“Robot! How’s the weather today?” “Yes, sir! The morning low was 22 degrees Celsius and the midday high will be 28 degrees. The possibility of rain is 80 percent.”
This is not a scene in a science fiction movie but will be a reality late this year in Korean homes, thanks to the country’s ubiquitous robotic companion (URC) project.
The Ministry of Information and Communication (MIC) took the wraps off several URC robots, which are all hooked up to the Web via wireless Internet.
Among the models, the ministry will start a feasibility test with five designed for home usage by releasing 64 dummies to as many households in Seoul and its vicinity in October.
In addition, two kinds of public-usage robots will make their debut a month later in post offices at Kangnam, southern Seoul and in Puchon, Kyonggi Province.
“After confirming the commercial viability of the models through a pilot run, we aim to launch home machines with a price range of between 1 and 2 million won late next year,” said Oh Sang-rok, MIC project manager who is in charge of the URC scheme.
The ministry embarked on the URC project in 2004 and finished the development of prototypes in just 18 months by deploying an innovative strategy.
Instead of pouring money to catch up with sophisticated robots like Japan’s Asimo, arguably the world’s most advanced walking robot, the ministry took a unique approach of using the country’s state-of-the-art Internet infrastructure.
Smart robots need three basic functions; sensing, processing and action and robotics researchers have tried to cram the three into a single machine, causing the model’s price to soar.
By contrast, Oh’s team braced for a paradigm shift of outsourcing most sensing and processing capabilities by connecting to the high-speed Internet while the moving capability is provided by the robot.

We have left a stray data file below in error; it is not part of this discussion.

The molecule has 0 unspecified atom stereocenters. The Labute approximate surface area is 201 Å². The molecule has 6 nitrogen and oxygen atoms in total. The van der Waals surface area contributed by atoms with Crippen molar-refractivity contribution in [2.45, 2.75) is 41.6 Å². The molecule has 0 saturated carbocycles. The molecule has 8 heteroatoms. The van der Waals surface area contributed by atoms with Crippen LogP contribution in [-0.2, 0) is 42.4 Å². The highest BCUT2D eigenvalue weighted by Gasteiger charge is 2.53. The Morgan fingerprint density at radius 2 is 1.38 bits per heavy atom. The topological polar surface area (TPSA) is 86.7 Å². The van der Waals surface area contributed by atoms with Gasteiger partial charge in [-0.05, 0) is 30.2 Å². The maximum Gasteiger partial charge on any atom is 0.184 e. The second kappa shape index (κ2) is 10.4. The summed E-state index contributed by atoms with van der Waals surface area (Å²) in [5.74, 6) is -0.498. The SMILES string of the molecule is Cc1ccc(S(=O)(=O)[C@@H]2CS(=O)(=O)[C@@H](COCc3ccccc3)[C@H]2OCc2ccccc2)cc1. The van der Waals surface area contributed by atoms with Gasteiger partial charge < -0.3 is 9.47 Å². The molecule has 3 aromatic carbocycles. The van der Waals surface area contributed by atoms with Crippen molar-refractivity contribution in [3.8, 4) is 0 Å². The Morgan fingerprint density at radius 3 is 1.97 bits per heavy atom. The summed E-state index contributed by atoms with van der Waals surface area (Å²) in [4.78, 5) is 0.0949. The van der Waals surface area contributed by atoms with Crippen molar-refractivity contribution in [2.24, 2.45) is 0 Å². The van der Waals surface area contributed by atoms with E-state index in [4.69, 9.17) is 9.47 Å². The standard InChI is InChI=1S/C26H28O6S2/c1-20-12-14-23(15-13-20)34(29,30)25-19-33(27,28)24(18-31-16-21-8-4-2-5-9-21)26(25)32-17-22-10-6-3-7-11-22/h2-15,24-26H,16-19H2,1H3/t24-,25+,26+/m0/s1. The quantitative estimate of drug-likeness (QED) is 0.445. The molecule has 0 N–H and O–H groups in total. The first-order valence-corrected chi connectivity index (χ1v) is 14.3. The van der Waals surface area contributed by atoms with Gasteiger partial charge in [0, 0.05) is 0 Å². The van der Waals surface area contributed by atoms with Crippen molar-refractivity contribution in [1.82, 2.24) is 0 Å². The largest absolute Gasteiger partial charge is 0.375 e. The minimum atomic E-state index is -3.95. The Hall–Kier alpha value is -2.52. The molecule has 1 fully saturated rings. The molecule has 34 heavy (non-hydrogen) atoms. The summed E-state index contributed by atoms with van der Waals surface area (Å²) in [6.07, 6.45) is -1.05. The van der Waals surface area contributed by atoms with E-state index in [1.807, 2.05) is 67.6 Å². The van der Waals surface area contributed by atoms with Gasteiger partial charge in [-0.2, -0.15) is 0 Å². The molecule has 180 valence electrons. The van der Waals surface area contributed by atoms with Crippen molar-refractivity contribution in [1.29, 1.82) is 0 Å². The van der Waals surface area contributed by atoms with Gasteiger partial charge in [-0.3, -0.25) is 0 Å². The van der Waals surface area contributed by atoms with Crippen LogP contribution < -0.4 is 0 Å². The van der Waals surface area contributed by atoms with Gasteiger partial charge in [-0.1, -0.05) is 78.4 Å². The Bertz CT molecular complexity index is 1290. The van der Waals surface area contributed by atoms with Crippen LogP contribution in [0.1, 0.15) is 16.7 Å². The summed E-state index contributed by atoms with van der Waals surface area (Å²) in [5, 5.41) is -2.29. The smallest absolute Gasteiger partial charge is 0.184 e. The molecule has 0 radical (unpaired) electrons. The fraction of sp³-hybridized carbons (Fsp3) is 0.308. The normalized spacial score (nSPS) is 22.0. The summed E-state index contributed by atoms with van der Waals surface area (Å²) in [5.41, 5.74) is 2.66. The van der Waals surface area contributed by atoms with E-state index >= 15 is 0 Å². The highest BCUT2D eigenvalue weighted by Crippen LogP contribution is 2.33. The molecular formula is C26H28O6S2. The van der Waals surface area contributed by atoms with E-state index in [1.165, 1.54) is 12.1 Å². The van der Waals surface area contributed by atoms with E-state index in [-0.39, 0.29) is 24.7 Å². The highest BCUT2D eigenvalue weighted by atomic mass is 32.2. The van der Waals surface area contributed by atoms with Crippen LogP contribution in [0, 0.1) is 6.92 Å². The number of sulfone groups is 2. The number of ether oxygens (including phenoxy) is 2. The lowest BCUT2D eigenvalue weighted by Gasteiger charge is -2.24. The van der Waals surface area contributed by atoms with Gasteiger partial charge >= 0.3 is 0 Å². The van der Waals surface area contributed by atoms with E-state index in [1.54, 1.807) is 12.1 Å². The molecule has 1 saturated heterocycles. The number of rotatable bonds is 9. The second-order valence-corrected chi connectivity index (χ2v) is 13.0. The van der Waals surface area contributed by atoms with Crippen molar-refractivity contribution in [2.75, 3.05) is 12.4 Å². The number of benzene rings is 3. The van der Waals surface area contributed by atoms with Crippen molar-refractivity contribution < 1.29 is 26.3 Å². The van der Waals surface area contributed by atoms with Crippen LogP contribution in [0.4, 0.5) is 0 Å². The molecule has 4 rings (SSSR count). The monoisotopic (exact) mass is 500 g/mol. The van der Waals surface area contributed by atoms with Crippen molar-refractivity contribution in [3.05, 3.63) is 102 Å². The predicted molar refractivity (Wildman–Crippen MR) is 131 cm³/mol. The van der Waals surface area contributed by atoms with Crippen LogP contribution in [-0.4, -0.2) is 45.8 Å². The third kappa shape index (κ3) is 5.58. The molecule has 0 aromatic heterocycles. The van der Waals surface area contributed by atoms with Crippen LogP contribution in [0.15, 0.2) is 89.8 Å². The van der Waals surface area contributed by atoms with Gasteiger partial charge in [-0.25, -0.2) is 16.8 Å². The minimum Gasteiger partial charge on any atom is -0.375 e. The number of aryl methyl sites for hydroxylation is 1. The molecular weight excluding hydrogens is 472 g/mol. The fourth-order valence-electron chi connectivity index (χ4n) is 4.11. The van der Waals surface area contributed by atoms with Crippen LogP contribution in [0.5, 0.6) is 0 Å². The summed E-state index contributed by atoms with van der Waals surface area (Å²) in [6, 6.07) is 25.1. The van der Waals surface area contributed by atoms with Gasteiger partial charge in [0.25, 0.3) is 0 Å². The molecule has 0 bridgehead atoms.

“In a nutshell, URC robots just provide hardware with the ability of action while most software comes from the broadband through the wireless Internet. That is the secret how robot prices can go south,” Oh said.
Five-Wheeled Household Robots
Five-wheeled home robots can be divided into three categories : high-end Jupiter, mid-range Nettoro and Roboid, which look like clever toys.
The 52-centimeter tall Jupiter can recognize its owner’s voice and do what it is told to do like going online to search data and singing a song for entertainment.
In the morning, it can go to the bedroom to wake up people following pre-set orders and guard the home around the clock in accordance with orders from its owner, who can have it survey suspicious situations or people by cell phone command.
When its embedded battery is nearly up, it automatically finds a charger after shouting, “It’s time to eat!”
Nettoro, the bigger mid-tier model with a height of 70 centimeters, can also provide information by connecting to the wireless Web and offer home-monitoring services.
It has the ability to clean rooms with its built-in vacuum cleaner and can read school notices, which teachers send in the form of e-mail.